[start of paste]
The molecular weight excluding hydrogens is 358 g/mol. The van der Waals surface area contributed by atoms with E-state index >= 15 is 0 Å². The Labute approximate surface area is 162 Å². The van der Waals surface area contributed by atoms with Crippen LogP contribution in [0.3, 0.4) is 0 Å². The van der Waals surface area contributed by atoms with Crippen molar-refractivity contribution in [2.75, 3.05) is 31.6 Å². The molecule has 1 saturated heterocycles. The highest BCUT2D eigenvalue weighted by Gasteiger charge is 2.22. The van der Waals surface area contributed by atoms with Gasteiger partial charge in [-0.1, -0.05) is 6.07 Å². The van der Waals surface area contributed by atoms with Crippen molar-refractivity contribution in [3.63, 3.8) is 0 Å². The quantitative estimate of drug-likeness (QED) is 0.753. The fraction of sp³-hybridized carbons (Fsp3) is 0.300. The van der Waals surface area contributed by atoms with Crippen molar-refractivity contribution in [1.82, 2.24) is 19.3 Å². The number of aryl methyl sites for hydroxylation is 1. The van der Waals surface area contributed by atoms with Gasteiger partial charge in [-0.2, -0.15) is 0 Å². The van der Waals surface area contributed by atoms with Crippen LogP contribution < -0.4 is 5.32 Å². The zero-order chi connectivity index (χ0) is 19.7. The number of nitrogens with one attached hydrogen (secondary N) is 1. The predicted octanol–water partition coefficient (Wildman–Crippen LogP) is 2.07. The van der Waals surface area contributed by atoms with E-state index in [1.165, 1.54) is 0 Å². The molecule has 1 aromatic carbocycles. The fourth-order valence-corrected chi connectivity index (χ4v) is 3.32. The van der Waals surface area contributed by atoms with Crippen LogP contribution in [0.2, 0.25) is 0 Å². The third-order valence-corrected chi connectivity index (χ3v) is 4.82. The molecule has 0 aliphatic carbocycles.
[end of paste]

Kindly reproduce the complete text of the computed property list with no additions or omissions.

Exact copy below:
The molecular weight excluding hydrogens is 358 g/mol. The van der Waals surface area contributed by atoms with E-state index >= 15 is 0 Å². The Labute approximate surface area is 162 Å². The van der Waals surface area contributed by atoms with Crippen LogP contribution in [0.3, 0.4) is 0 Å². The van der Waals surface area contributed by atoms with Crippen molar-refractivity contribution in [2.75, 3.05) is 31.6 Å². The molecule has 1 saturated heterocycles. The highest BCUT2D eigenvalue weighted by Gasteiger charge is 2.22. The van der Waals surface area contributed by atoms with Gasteiger partial charge in [-0.1, -0.05) is 6.07 Å². The van der Waals surface area contributed by atoms with Crippen molar-refractivity contribution in [3.63, 3.8) is 0 Å². The quantitative estimate of drug-likeness (QED) is 0.753. The fraction of sp³-hybridized carbons (Fsp3) is 0.300. The van der Waals surface area contributed by atoms with Crippen molar-refractivity contribution in [1.82, 2.24) is 19.3 Å². The number of aryl methyl sites for hydroxylation is 1. The van der Waals surface area contributed by atoms with Gasteiger partial charge in [-0.2, -0.15) is 0 Å². The van der Waals surface area contributed by atoms with Crippen LogP contribution < -0.4 is 5.32 Å². The zero-order chi connectivity index (χ0) is 19.7. The number of nitrogens with one attached hydrogen (secondary N) is 1. The predicted octanol–water partition coefficient (Wildman–Crippen LogP) is 2.07. The van der Waals surface area contributed by atoms with E-state index in [1.165, 1.54) is 0 Å². The molecule has 1 aromatic carbocycles. The fourth-order valence-corrected chi connectivity index (χ4v) is 3.32. The van der Waals surface area contributed by atoms with Crippen LogP contribution in [0.2, 0.25) is 0 Å². The third-order valence-corrected chi connectivity index (χ3v) is 4.82. The molecule has 0 aliphatic carbocycles.